The virtues of democratic governance celebrated on our nation’s Independence Day has from our founding been in competition with the interests of a “free” market economy. Though the word “God” is absent from the Constitution, the framers implicitly affirmed that, yes—in contradiction to the New Testament—both God and Mammon can be served simultaneously.

The instability of these competing aspirations was evident from the beginning. It was Jefferson who wrote, in 1816, “The end of democracy and the defeat of the American Revolution will occur when government falls into the hands of lending institutions and moneyed corporations.”

This sentiment would later be expressed in the writing of President Abraham Lincoln: “I see in the near future a crisis approaching that unnerves me and causes me to tremble for the safety of my country. . . . [C]orporations have been enthroned and an era of corruption in high places will follow, and the money power of the country will endeavor to prolong its reign by working upon the prejudices of the people until all wealth is aggregated in a few hands and the Republic is destroyed.”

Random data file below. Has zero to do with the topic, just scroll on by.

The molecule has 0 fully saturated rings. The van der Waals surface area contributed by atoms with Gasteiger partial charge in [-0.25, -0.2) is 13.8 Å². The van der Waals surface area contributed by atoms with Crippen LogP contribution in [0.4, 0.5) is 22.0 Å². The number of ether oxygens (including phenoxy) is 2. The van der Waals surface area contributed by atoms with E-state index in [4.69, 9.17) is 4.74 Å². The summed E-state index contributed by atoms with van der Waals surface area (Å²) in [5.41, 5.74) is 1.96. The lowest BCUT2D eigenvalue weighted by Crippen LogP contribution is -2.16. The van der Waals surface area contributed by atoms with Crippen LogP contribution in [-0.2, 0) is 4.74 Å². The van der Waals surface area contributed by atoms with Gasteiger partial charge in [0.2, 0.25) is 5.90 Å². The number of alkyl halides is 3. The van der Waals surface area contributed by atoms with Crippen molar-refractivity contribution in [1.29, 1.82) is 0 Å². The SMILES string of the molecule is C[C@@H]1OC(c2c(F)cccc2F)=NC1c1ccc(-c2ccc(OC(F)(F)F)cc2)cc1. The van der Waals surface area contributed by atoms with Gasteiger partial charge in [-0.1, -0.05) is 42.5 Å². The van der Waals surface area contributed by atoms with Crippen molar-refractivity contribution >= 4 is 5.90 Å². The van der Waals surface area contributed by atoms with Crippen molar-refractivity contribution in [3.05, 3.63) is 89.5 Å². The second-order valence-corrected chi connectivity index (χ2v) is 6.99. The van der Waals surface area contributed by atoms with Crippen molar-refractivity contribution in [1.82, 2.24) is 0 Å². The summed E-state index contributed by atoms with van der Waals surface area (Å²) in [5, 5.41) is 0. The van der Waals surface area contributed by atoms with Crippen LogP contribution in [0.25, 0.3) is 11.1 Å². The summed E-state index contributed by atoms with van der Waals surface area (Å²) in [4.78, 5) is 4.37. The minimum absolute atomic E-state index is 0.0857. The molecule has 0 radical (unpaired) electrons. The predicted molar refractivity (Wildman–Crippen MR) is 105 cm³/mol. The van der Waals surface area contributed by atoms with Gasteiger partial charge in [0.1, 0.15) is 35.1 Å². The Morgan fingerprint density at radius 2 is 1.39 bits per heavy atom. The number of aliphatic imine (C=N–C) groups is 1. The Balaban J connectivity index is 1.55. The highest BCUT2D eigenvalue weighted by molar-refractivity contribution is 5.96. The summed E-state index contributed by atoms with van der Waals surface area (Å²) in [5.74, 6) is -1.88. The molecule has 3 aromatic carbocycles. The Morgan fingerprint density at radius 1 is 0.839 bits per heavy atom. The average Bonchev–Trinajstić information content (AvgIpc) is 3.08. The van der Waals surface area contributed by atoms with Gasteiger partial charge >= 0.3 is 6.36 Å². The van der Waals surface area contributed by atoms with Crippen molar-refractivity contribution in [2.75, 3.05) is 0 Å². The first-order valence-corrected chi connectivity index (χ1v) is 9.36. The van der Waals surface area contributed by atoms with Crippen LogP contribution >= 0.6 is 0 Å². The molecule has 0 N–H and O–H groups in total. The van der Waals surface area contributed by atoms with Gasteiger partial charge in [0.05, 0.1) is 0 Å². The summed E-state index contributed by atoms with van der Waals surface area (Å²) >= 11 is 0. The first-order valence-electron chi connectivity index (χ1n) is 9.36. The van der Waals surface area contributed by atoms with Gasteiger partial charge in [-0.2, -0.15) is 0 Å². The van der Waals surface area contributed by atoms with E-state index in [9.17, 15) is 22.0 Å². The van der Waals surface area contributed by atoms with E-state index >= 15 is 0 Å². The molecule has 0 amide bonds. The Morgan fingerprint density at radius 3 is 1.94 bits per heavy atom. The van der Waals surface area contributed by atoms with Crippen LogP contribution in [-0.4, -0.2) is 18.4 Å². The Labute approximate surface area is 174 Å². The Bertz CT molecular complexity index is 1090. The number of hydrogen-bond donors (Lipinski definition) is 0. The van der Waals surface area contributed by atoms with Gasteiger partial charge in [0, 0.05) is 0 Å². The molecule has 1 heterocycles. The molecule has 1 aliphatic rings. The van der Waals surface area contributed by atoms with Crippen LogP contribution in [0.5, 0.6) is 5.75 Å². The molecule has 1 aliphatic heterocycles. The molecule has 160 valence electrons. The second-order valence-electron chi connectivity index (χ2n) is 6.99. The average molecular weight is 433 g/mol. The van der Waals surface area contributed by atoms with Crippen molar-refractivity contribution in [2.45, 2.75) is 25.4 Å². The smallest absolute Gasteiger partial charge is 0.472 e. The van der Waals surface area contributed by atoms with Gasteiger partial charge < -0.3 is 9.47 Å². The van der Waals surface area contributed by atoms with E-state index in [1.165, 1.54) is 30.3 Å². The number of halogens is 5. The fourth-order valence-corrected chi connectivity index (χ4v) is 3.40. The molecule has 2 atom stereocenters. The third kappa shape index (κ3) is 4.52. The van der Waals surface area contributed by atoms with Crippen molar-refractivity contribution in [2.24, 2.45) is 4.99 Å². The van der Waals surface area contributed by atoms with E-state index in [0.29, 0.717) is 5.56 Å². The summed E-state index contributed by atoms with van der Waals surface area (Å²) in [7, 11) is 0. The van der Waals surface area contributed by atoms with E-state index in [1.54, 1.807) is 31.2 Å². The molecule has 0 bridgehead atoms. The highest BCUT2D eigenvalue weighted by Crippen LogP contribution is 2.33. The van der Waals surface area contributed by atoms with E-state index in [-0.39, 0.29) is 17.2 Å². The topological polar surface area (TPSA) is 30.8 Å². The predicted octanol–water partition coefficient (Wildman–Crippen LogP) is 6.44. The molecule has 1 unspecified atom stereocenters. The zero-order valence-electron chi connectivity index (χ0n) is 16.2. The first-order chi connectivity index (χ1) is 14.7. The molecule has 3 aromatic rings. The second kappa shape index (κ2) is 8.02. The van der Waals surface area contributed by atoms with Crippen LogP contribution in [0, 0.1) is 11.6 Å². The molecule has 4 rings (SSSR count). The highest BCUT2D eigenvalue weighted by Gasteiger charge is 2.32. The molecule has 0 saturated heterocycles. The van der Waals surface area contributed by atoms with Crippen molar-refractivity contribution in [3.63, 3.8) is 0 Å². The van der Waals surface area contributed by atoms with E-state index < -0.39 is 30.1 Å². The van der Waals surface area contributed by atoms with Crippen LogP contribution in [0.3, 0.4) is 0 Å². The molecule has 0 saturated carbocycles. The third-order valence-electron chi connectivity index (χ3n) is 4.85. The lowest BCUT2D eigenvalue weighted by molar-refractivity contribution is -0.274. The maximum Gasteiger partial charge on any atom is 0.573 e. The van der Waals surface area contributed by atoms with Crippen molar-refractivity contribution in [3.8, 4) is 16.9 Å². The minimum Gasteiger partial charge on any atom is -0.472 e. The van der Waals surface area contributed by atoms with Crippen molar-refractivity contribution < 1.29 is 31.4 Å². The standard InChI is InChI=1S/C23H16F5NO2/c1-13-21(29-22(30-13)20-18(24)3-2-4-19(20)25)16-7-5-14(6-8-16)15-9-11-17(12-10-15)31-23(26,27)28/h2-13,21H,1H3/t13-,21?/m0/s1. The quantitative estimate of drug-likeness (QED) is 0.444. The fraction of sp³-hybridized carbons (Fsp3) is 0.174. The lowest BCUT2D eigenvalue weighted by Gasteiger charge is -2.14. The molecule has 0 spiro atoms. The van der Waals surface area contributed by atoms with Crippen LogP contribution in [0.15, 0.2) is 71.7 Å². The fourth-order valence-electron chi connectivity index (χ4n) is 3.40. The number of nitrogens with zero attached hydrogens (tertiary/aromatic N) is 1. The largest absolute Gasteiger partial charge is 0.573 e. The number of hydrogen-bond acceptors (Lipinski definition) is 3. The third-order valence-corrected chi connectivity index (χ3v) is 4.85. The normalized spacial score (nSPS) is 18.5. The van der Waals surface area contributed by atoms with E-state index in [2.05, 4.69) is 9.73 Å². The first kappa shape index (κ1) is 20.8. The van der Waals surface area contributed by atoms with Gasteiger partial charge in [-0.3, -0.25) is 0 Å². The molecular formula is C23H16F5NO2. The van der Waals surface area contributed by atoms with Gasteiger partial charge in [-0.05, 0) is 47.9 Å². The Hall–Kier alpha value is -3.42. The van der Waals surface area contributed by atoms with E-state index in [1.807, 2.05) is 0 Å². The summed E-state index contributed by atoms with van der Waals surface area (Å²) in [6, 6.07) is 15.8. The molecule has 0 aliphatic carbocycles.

Then again, in the 20th century, President Woodrow Wilson complained: “If monopoly persists, monopoly will always sit at the helm of government. I do not expect monopoly to restrain itself. If there are men in this country big enough to own the government of the United States, they are going to own it.”

President Theodore Roosevelt went so far as to say, “All contributions by corporations to any political committee for any political purpose should be forbidden by law.”

As has been said, money doesn’t just talk in politics, it also silences.

Any accurate accounting of the competing interests in our nation’s founding must be attentive to the prophetic protestation of the great abolitionist Frederick Douglass’ 5 July 1852 speech, “What to the Slave is the Fourth of July?”